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How to juice your returns, crush the market and grow your net worth without breaking a sweat

Ready to take a serious look at your portfolio? We're here to help

Feb 1, 2014

by Max Fawcett


Maybe you’ve finally paid off those student loans and are ready to put some money to work in the market.

Maybe you’re thinking more seriously about your retirement, and trying to figure out how to grow your net worth as quickly – and safely – as possible. Or maybe you’re just unhappy with the returns you’re getting from your investments. Whichever it is, you’re ready to take a serious look at your portfolio.

Well, we’re here to help – and really, aren’t we every February? After all, two years ago we talked about the rise of passive investing and why it might be right for you. Last year, we pointed out that the biggest risk to your investment returns could be your own habits and biases (you dealt with those, right?). And this year, we’re going to tie it all together by helping you build a portfolio that can withstand volatility, minimize risk and meet your investment objectives. Buckle up.

Risky Business

At its core, investing is about balancing risk against reward. But it’s not nearly as simple as determining how much of your money should be invested in stocks and how much in bonds. Risk comes in a variety of forms, and many of those are either invisible to most investors or obscured by more immediate concerns about day-to-day movements in the markets and month-to-month trends in the global economy. And while there are people writing their dissertations at MIT on the various nuances of risk management, asset allocation and portfolio optimization, it doesn’t have to be that difficult. Avoid making the following four mistakes and you’ll be well ahead of the game – and better positioned to make the most of your investments.

Risk: Trying to time the market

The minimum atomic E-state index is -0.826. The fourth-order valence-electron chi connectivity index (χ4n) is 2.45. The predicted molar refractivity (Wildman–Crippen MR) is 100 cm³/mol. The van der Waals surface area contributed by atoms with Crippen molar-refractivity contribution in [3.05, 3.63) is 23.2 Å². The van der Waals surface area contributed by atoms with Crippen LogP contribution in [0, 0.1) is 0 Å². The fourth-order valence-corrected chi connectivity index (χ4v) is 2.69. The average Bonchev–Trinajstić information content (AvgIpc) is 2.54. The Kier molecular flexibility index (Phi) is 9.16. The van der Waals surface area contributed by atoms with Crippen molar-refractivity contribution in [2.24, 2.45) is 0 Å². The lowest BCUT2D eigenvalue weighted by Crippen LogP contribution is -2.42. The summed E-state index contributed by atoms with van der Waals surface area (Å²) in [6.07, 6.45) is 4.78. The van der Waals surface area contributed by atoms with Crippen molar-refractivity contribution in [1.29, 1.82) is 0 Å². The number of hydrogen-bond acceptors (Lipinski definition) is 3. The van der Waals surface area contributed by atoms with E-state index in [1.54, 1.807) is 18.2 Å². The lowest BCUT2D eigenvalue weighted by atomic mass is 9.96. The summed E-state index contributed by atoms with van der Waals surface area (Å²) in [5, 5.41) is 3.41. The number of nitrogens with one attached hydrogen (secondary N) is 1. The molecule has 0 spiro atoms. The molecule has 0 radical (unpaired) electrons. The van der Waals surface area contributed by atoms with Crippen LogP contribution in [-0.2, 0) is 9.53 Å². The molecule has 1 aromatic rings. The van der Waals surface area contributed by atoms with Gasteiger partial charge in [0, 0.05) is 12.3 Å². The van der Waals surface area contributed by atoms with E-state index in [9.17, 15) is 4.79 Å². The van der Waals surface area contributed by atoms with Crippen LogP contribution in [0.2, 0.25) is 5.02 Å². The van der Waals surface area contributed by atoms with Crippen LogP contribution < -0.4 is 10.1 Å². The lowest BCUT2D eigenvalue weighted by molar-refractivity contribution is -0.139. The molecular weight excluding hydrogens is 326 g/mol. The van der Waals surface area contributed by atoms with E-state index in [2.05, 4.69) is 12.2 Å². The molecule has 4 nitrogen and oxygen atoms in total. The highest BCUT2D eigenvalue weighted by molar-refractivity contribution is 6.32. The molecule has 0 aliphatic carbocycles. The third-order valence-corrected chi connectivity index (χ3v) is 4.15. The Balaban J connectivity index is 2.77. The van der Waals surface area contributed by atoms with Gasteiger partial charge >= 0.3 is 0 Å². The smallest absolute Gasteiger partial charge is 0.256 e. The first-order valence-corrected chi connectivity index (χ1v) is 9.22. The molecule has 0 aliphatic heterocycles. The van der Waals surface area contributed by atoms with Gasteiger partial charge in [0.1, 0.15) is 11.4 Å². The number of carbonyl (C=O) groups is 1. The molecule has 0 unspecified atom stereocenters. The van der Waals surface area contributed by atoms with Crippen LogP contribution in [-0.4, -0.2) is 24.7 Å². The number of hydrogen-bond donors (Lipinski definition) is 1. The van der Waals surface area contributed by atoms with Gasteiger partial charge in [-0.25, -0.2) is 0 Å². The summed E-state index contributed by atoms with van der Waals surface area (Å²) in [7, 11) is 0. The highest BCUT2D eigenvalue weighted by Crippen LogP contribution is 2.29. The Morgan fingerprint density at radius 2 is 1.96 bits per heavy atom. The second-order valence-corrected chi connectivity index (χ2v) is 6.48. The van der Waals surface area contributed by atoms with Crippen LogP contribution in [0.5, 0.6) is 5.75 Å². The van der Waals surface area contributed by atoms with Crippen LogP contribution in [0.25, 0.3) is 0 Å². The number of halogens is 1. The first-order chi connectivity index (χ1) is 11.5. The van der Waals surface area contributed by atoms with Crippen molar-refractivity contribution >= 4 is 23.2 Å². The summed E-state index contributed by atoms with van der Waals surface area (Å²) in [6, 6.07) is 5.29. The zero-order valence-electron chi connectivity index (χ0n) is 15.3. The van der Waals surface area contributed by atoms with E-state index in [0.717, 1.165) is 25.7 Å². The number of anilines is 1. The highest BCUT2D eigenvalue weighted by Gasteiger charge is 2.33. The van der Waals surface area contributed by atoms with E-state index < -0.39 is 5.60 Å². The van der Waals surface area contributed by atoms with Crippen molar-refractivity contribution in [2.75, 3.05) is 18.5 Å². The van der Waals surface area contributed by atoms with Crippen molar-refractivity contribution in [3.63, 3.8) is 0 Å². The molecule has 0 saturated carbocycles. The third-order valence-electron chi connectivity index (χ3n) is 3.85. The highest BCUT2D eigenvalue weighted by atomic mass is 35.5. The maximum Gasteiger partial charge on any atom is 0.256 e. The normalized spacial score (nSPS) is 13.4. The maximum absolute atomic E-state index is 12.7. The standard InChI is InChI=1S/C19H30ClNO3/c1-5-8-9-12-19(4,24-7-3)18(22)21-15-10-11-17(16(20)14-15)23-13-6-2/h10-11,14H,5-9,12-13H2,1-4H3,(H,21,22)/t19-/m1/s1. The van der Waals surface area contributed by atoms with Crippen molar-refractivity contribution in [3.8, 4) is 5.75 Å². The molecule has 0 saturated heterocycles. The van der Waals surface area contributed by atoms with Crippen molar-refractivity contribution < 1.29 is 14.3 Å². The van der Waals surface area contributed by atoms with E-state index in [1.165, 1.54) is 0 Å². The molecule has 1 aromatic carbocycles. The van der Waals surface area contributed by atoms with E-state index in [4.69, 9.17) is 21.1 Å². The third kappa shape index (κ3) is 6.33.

Remedy: Set it and forget it

You can’t time a market. And in case you still thought you could, 2013 offered up a textbook lesson in why it’s foolish to try. Investors who heeded the “sell in May and go away” thesis, for example, and cashed out in the spring watched as U.S. markets tacked on an additional 14 per cent to an already impressive rally. It’s yet another reminder that, when it comes to investing, it pays to stick around.

Indeed, between 2002 and 2012, those who tried to time the market may have done grievous harm to their returns. By missing out on the 10 best days over that period, investors turned a nearly 70 per cent aggregate gain into a four per cent loss. And if they missed the best 20, they were down 32 per cent. Oh, and the kicker? Those best days tended to come on the heels of big sell-offs – precisely the kinds of things that push people out of the market in the first place.

Risk: Backwards thinking
Remedy: Forget the past

It’s a widely known truism among investors that past performance is no guarantee of future results. And yet Robert Armstrong, the vice-president and head of managed solutions at BMO Global Asset Management, says investors continue to make the mistake of looking back to predict what lies ahead. “The number one mistake I see is investing in yesterday’s winners,” Armstrong says. “That’s the wrong approach to investing, and it’s a mistake I’ve seen investors make over and over again.” The data bears that out, too. While a strategy built around picking the 25 best-performing stocks on the MSCI World Index in 2010 earned investors a 27.8 per cent return versus an overall market return of 11.8 per cent in 2011, the same strategy a year earlier actually yielded a 3.8 per cent loss versus a return for the broader market of 30.8 per cent. For what it’s worth, picking the previous year’s biggest dogs doesn’t work any better.

Risk: Too much Canada
Remedy: Diversify, diversify, diversify

Most investors understand that a diversified portfolio is important. But what they often miss is the fact that diversifying between bonds and stocks and across sectors doesn’t do you much good if the majority of said assets are from a single country. And when they’re from a country that makes up less than three per cent of the global economy (as do Canadians)? Well, that’s just asking for trouble.

Over the last three years, the TSX has underperformed the S&P 500 by nearly 60 per cent. “That’s pretty brutal,” says Franklin Templeton’s Stephen Lingard. “And I don’t think we will recover that underperformance any time soon.” And he would know, given that many of his client portfolios were tilted more heavily towards Canadian assets than he would have liked in retrospect. “We wish it were zero over the last few years,” he says of that exposure. “Even 30 per cent gave us a return that didn’t track anywhere close to the S&P 500 or global stocks. That home bias definitely hurt us.”

His advice? Find a different way to express your national pride, and limit your portfolio’s exposure to Canadian assets. “Most people still have the majority of their investments in Canadian assets,” Lingard says. “We think it should be closer to where we run, which is 20 to 25 per cent. At the very least, make sure it’s a minority, not a majority.”

Risk: Mistreating an asset
Remedy: Give it shelter